For example, firms will need to decide if they want to apply sustainable investment labels to their products, and how they choose to name and market their offerings, and must take care in assessing whether their products truly meet the criteria for sustainability in order to avoid claims of greenwashing.
The implementation of the ESG Sourcebook and recent rule changes have meant that the disclosure requirements of the Task Force on Climate-Related Financial Disclosures (TCFD) have been expanded on a comply or explain basis, with mandatory TCFD-aligned disclosure requirements introduced for listed issuers, as well as regulated firms (asset managers and FCA-regulated asset owners). The regulator has signalled its intent to further expand on these in the future. Additionally, the International Sustainability Standards Board (ISSB) are developing global sustainability reporting standards, which build on the TCFD framework. They are yet to be finalised, but are expected to be adopted in the UK when they are and will form a core component of the SDR framework.
Firms which make mandatory public climate change disclosures may face challenges as a result of problematic ESG data from third parties.
Alongside the drawing up of a new code of conduct, the SDR consultation has put forward proposals for rules on sustainable investment labelling, as well as tighter rules around the naming and marketing of products, with the improper use of certain sustainable terms prohibited. The UK government is also developing a UK Green taxonomy which will set down a common framework for investments that can be defined as environmentally sustainable (taking the scientific metrics in the EU Green Taxonomy as its basis). A consultation paper is expected to be published in due course, following which the FCA will consider how it might update the SDR to include disclosures relating to the Taxonomy. The government further expects that, as SDR information becomes available to investors, the UK's pensions and investment sectors will have the data to act as effective and responsible stewards of capital and we will therefore see more firms signing up to the UK Stewardship Code.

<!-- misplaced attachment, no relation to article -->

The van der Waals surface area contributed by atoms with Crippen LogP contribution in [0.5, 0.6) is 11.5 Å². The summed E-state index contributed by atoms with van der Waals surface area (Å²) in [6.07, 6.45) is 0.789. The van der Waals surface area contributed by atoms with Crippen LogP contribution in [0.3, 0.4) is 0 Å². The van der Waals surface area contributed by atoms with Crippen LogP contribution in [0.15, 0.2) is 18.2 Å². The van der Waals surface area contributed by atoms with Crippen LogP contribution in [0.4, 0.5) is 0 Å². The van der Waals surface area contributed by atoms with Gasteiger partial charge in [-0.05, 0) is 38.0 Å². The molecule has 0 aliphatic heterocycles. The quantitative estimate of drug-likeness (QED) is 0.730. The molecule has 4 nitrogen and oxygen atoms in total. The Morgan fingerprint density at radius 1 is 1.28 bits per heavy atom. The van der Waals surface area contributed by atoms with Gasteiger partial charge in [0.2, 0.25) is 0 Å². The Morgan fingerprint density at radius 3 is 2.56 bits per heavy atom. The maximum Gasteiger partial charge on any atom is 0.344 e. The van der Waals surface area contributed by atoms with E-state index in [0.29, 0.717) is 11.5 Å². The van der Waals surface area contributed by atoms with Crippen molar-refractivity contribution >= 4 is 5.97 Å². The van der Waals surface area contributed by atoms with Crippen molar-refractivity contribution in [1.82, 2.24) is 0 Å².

It follows that investment funds offering "green" funds, but whose underlying assets are not entirely "green", may come under fire under these new proposals for the inaccuracy or misstatement of ESG ratings.
Certain categories of individuals may also find themselves in the hot seat with regard to ESG matters. Financial advisers seeking to advise clients on ethical investing, and relying on ESG benchmarks in order to do so, may face complaints or legal action should the advice be inaccurate as a result of problematic ESG data.
Senior managers may be held personally accountable in circumstances where they have failed to exercise sufficient oversight over ESG-related breaches. This tracks with the expectation that responsibility for identifying and managing financial risks from climate change should be allocated to the relevant Senior Management Function.
Osborne Clarke comment
There are many steps firms should take to ensure they are running ESG-sensitive organisations, especially as the regulatory perimeter becomes more defined.
Firms should consider their horizon scanning, record keeping and training, among other things, in order to ensure they continue to remain up-to-date with developments.
If you would like to discuss any of the issues raised in this Insight, please get in touch with your usual Osborne Clarke contact, or one of the experts listed below.
This Insight was produced with the assistance of Gabrielle Li, Trainee Solicitor